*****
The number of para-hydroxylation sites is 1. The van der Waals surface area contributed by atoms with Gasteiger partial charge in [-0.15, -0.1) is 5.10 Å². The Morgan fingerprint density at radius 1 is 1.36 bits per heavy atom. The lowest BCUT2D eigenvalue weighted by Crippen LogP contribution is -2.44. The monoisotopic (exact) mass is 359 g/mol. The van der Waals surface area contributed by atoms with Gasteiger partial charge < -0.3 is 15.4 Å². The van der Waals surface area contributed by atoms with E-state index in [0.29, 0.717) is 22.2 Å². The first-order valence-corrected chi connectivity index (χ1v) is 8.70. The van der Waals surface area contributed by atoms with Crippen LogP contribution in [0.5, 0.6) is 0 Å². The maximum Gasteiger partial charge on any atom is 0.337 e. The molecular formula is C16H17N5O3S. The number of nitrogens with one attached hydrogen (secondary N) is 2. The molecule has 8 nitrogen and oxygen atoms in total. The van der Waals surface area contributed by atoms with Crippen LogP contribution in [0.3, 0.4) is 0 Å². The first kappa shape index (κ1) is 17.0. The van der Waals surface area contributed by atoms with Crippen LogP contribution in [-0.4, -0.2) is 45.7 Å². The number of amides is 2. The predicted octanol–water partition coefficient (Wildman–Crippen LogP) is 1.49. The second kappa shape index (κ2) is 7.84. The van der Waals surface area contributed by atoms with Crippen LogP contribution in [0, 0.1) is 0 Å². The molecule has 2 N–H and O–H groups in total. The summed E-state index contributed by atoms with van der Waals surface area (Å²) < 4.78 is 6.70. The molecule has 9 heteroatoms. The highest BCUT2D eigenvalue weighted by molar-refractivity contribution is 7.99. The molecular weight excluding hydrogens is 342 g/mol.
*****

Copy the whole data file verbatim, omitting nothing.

The number of para-hydroxylation sites is 1. The van der Waals surface area contributed by atoms with Gasteiger partial charge in [-0.15, -0.1) is 5.10 Å². The Morgan fingerprint density at radius 1 is 1.36 bits per heavy atom. The lowest BCUT2D eigenvalue weighted by Crippen LogP contribution is -2.44. The monoisotopic (exact) mass is 359 g/mol. The van der Waals surface area contributed by atoms with Gasteiger partial charge < -0.3 is 15.4 Å². The van der Waals surface area contributed by atoms with E-state index in [0.29, 0.717) is 22.2 Å². The first-order valence-corrected chi connectivity index (χ1v) is 8.70. The van der Waals surface area contributed by atoms with Crippen LogP contribution in [0.5, 0.6) is 0 Å². The maximum Gasteiger partial charge on any atom is 0.337 e. The molecular formula is C16H17N5O3S. The number of nitrogens with one attached hydrogen (secondary N) is 2. The molecule has 8 nitrogen and oxygen atoms in total. The van der Waals surface area contributed by atoms with Crippen LogP contribution in [0.3, 0.4) is 0 Å². The first kappa shape index (κ1) is 17.0. The van der Waals surface area contributed by atoms with Crippen LogP contribution in [-0.4, -0.2) is 45.7 Å². The number of amides is 2. The predicted octanol–water partition coefficient (Wildman–Crippen LogP) is 1.49. The second kappa shape index (κ2) is 7.84. The van der Waals surface area contributed by atoms with Crippen LogP contribution in [0, 0.1) is 0 Å². The molecule has 2 N–H and O–H groups in total. The summed E-state index contributed by atoms with van der Waals surface area (Å²) < 4.78 is 6.70. The molecule has 9 heteroatoms. The highest BCUT2D eigenvalue weighted by molar-refractivity contribution is 7.99. The molecular weight excluding hydrogens is 342 g/mol.